A little girl approached R at the playground, admiring Elmo and wanting to hold it.  She reached for Elmo and R yelled No and pushed her hand away.   I was so surprised that I just stood there for a minute and fought the urge to jump up and down yelling Woo hoo she said no to a peer.  Then I realized that the little girl’s father was watching me so I made a lame attempt at suggesting R give the girl a turn with Elmo.  Lucky for me the girl went on to other pursuits.

It occurred to me that I really did not know the proper way to handle a situation like that.  I guess I’ve always thought that anything we brought to the playground was meant to be shared, but they are R.’s toys and Elmo is a security item, should she have to share her security item?

This came up again when we went to the zoo with another autism family who also had a child with security items.   It was kind of nice to share our glee that our kids were fighting.  We decided that the security items could only be touched by the non-owning child with permission, but the owner had to let the non-owner look at the items.  We also decided between us to let them duke it out a bit and only intervene if real kicking or crying was involved.   I only had to remove R once because she was kicking and starting to get really upset.  She settled quickly and they seemed to come to terms with each other and the temptation.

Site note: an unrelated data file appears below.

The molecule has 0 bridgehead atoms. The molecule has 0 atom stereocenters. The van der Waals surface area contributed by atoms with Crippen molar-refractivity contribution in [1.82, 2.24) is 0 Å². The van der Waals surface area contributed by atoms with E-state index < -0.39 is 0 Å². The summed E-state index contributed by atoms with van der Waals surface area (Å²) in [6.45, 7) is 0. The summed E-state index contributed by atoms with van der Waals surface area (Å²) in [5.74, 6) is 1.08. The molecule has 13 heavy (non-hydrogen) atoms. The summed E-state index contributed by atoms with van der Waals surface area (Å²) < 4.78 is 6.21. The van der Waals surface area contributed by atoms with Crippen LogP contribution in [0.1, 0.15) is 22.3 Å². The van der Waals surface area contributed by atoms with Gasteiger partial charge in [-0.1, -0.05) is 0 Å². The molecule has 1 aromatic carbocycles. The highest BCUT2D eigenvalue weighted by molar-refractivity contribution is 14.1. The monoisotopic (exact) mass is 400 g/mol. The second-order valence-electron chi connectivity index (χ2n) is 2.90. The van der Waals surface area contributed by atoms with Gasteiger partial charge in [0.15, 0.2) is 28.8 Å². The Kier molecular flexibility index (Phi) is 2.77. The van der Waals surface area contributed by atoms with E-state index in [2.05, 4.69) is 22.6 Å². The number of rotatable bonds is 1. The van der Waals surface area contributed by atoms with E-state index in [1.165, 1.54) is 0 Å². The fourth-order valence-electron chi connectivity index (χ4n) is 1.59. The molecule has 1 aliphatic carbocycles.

I’m trying to talk to her more about what will happen when she brings Elmo places – kids are going to look at him, want to hold him.  Maybe that will have an impact in time.

Playground perspective